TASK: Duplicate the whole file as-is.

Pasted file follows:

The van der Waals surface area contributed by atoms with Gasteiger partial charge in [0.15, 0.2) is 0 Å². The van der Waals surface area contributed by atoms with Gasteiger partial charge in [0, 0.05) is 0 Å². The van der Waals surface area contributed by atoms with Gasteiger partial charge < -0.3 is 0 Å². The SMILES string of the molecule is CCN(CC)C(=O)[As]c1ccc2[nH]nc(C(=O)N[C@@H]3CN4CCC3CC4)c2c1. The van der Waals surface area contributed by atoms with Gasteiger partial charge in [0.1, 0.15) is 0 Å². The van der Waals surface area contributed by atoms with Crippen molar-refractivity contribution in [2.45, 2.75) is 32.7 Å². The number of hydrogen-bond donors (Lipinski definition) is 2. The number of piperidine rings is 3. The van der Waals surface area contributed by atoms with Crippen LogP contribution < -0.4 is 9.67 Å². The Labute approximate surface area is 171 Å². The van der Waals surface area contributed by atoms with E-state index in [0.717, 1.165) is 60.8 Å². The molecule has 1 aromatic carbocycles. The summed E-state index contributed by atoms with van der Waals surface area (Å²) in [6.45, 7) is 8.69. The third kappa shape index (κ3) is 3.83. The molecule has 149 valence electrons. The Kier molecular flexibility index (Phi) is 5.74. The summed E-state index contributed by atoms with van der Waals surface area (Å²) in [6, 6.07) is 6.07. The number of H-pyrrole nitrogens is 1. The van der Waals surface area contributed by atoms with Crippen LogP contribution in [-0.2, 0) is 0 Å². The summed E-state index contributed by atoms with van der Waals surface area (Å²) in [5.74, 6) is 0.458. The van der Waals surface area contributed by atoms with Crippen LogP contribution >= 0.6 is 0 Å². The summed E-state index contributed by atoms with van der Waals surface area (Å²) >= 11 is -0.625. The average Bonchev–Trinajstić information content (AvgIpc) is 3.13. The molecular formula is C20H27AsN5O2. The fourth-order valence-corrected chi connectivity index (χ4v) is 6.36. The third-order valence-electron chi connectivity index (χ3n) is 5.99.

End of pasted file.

The van der Waals surface area contributed by atoms with Gasteiger partial charge in [0.15, 0.2) is 0 Å². The van der Waals surface area contributed by atoms with Gasteiger partial charge in [0, 0.05) is 0 Å². The van der Waals surface area contributed by atoms with Gasteiger partial charge < -0.3 is 0 Å². The SMILES string of the molecule is CCN(CC)C(=O)[As]c1ccc2[nH]nc(C(=O)N[C@@H]3CN4CCC3CC4)c2c1. The van der Waals surface area contributed by atoms with Gasteiger partial charge in [0.1, 0.15) is 0 Å². The van der Waals surface area contributed by atoms with Crippen molar-refractivity contribution in [2.45, 2.75) is 32.7 Å². The number of hydrogen-bond donors (Lipinski definition) is 2. The number of piperidine rings is 3. The van der Waals surface area contributed by atoms with Crippen LogP contribution < -0.4 is 9.67 Å². The Labute approximate surface area is 171 Å². The van der Waals surface area contributed by atoms with E-state index in [0.717, 1.165) is 60.8 Å². The molecule has 1 aromatic carbocycles. The summed E-state index contributed by atoms with van der Waals surface area (Å²) in [6.45, 7) is 8.69. The third kappa shape index (κ3) is 3.83. The molecule has 149 valence electrons. The Kier molecular flexibility index (Phi) is 5.74. The summed E-state index contributed by atoms with van der Waals surface area (Å²) in [6, 6.07) is 6.07. The number of H-pyrrole nitrogens is 1. The van der Waals surface area contributed by atoms with Crippen LogP contribution in [-0.2, 0) is 0 Å². The summed E-state index contributed by atoms with van der Waals surface area (Å²) in [5.74, 6) is 0.458. The van der Waals surface area contributed by atoms with Crippen LogP contribution >= 0.6 is 0 Å². The summed E-state index contributed by atoms with van der Waals surface area (Å²) >= 11 is -0.625. The average Bonchev–Trinajstić information content (AvgIpc) is 3.13. The molecular formula is C20H27AsN5O2. The fourth-order valence-corrected chi connectivity index (χ4v) is 6.36. The third-order valence-electron chi connectivity index (χ3n) is 5.99.